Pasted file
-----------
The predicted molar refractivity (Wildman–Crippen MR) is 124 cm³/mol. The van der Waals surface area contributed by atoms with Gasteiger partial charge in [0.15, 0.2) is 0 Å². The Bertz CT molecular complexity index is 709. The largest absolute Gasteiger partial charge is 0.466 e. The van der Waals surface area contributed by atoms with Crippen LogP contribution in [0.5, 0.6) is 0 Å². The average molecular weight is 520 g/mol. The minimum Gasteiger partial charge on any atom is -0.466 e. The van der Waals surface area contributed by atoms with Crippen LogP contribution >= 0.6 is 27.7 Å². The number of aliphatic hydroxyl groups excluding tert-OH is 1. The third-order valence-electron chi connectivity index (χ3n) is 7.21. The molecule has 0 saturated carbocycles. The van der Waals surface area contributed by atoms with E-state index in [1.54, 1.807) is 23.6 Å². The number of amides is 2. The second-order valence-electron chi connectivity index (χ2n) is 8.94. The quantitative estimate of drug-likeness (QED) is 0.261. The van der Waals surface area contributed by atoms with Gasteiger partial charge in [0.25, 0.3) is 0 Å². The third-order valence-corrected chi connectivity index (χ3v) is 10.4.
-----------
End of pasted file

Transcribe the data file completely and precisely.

The predicted molar refractivity (Wildman–Crippen MR) is 124 cm³/mol. The van der Waals surface area contributed by atoms with Gasteiger partial charge in [0.15, 0.2) is 0 Å². The Bertz CT molecular complexity index is 709. The largest absolute Gasteiger partial charge is 0.466 e. The van der Waals surface area contributed by atoms with Crippen LogP contribution in [0.5, 0.6) is 0 Å². The average molecular weight is 520 g/mol. The minimum Gasteiger partial charge on any atom is -0.466 e. The van der Waals surface area contributed by atoms with Crippen LogP contribution >= 0.6 is 27.7 Å². The number of aliphatic hydroxyl groups excluding tert-OH is 1. The third-order valence-electron chi connectivity index (χ3n) is 7.21. The molecule has 0 saturated carbocycles. The van der Waals surface area contributed by atoms with E-state index in [1.54, 1.807) is 23.6 Å². The number of amides is 2. The second-order valence-electron chi connectivity index (χ2n) is 8.94. The quantitative estimate of drug-likeness (QED) is 0.261. The van der Waals surface area contributed by atoms with Gasteiger partial charge in [0.25, 0.3) is 0 Å². The third-order valence-corrected chi connectivity index (χ3v) is 10.4.